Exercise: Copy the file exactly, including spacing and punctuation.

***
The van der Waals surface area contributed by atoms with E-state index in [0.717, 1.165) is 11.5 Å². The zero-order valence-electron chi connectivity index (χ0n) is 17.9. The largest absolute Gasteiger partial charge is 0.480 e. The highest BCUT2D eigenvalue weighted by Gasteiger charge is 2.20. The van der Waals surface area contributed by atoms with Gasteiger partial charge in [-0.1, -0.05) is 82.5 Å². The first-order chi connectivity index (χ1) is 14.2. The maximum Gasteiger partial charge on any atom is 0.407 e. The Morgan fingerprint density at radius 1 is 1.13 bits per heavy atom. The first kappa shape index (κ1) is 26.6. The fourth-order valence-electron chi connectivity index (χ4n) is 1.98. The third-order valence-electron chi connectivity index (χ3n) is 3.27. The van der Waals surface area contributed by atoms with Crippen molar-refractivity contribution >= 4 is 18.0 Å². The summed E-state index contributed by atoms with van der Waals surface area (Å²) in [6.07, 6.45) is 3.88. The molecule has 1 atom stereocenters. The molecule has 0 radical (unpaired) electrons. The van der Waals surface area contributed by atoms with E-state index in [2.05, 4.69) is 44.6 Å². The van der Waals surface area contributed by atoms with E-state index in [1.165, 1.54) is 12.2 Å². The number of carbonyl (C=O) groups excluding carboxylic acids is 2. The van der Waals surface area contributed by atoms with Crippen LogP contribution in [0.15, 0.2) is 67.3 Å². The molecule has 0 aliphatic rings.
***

The van der Waals surface area contributed by atoms with E-state index in [0.717, 1.165) is 11.5 Å². The zero-order valence-electron chi connectivity index (χ0n) is 17.9. The largest absolute Gasteiger partial charge is 0.480 e. The highest BCUT2D eigenvalue weighted by Gasteiger charge is 2.20. The van der Waals surface area contributed by atoms with Gasteiger partial charge in [-0.1, -0.05) is 82.5 Å². The first-order chi connectivity index (χ1) is 14.2. The maximum Gasteiger partial charge on any atom is 0.407 e. The Morgan fingerprint density at radius 1 is 1.13 bits per heavy atom. The first kappa shape index (κ1) is 26.6. The fourth-order valence-electron chi connectivity index (χ4n) is 1.98. The third-order valence-electron chi connectivity index (χ3n) is 3.27. The van der Waals surface area contributed by atoms with Crippen molar-refractivity contribution >= 4 is 18.0 Å². The summed E-state index contributed by atoms with van der Waals surface area (Å²) in [6.07, 6.45) is 3.88. The molecule has 1 atom stereocenters. The molecule has 0 radical (unpaired) electrons. The van der Waals surface area contributed by atoms with E-state index in [2.05, 4.69) is 44.6 Å². The van der Waals surface area contributed by atoms with E-state index in [1.165, 1.54) is 12.2 Å². The number of carbonyl (C=O) groups excluding carboxylic acids is 2. The van der Waals surface area contributed by atoms with Crippen LogP contribution in [0.15, 0.2) is 67.3 Å². The molecule has 0 aliphatic rings.